Colby Officially Opens and Names Art Space Greene Block + Studios
First in a Series of Steps to Create an Arts Ecosystem in Central Maine
Colby’s one-of-a-kind space for artistic creation, innovation, and community interaction at the southern gateway to the city’s Main Street was officially named the Greene Block + Studios as part of an opening ceremony today in the new building. The name, which was at the request of the lead donors for the space, Peter H. Lunder ’56, D.F.A. ’98 and Life Trustee Paula Crane Lunder, D.F.A. ’98, is intended to recognize David and Carolyn Greene and their efforts to engage and work with the Waterville community, including using the arts to support the resurgence of the city and meaningfully contribute to the quality of life of its residents.
The $6.5-million building will offer vibrant arts programming, provide space for interdisciplinary artistic collaborations, and promote the development of creative work by Maine and national artists, educators, scholars, and students. Formerly known as 14-20 Main Street, it was most recently referred to as the arts collaborative.
“This remarkable project, which saved two historic structures on Main Street, reflects the Lunders’ commitment to Waterville, community building, Colby, and the arts,” said President David A. Greene. “It took vision—and a good dose of faith—to see the possibilities for these long-abandoned buildings to become a centerpiece of Waterville’s revitalization. But the Lunders have an uncanny ability to recognize potential when others only see challenges. Their boundless generosity and trust inspire us to do the same. That our family’s name will be forever linked with the Lunders in this building is the honor of a lifetime. We are deeply grateful and humbled.”
Exactly What We Hoped Would Happen
Peter and Paula Lunder believe the new space will provide important opportunities for artists and make Waterville a place where people can create, including the many talented artists in the surrounding area. “David and Carolyn understand that the arts can do so much to enhance the lives of everyone here and can change the spirit of the area,” said Peter Lunder. “Everyone wants to be with a winner, and right now that winner is Waterville in large part because of David’s visionary leadership. That work deserves recognition now, not later.”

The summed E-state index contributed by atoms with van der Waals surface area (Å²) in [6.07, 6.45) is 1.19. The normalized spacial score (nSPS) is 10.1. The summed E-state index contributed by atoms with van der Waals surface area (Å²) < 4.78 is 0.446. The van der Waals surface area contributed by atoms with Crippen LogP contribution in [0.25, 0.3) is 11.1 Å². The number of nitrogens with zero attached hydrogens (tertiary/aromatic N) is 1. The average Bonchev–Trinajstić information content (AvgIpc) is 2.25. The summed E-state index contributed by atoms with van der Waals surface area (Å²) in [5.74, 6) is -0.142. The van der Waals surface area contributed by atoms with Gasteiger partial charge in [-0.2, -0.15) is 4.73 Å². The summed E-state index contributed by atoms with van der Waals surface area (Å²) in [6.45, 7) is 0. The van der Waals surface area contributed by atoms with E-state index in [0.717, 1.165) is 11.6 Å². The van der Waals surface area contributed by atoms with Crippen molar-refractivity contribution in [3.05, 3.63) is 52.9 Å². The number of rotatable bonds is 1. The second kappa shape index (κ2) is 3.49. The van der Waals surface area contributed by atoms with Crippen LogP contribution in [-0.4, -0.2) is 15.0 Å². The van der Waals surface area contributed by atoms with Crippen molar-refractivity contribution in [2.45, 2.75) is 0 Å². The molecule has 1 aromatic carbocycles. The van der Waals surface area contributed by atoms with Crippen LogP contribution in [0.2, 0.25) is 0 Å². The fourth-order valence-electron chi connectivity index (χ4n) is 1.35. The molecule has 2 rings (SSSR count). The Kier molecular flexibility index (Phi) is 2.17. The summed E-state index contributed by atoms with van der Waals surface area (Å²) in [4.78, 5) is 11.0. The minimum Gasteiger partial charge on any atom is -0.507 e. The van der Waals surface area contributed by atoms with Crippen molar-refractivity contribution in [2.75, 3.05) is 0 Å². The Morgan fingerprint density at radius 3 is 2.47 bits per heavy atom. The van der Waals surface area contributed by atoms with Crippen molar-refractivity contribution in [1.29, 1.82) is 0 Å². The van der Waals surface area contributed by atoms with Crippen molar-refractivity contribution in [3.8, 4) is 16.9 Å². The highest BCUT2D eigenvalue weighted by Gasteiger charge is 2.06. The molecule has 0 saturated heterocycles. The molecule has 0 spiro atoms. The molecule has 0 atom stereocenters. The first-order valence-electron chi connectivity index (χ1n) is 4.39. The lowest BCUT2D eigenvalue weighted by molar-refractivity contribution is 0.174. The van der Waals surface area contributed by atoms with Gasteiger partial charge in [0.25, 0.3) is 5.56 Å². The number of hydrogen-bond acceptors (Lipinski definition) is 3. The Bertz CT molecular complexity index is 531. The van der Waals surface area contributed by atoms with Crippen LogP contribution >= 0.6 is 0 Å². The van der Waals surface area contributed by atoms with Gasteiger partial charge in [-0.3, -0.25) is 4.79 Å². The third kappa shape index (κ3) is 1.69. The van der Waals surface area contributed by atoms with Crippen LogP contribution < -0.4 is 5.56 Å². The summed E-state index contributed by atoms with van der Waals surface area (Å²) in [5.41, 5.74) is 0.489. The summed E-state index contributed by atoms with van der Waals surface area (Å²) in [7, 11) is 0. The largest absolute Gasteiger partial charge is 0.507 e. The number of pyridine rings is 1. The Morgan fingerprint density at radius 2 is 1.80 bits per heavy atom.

Paula Lunder added that from the moment they met President Greene he recognized not only their love of art but their strong belief in its importance as part of a liberal arts education, and “that has been incredibly meaningful to us,” she said. “David and Carolyn have done so much to elevate the arts as part of the Colby experience and beyond. From the Lunder Institute to this new space on Main Street, their vision for the arts is exactly what we hoped would happen at Colby and in Waterville, Maine.”
Unique Combination of Form and Function
The nearly 25,000-square-foot building, which developed on pace despite the pandemic, includes flexible performance and exhibition space on the ground floor that will support a range of arts-centered programs and events. Many of these will be generated by students and faculty and complemented by additional programs developed with and for local residents.
The second and third floors feature six large, light-filled, flexible artist studios designed to support both established and emerging creative practitioners working across a range of mediums through residential and visiting artist programs overseen by the Lunder Institute for American Art, part of the Colby College Museum of Art. The fourth floor serves as home to the Lunder Institute and Colby College’s Arts Office. Comprised of offices and research and convening spaces, this floor powers the artistic and public-facing mission of the building. It also offers space for scholars, artists, staff, faculty, and students to develop ideas, innovate, explore collaborations, and connect with partners.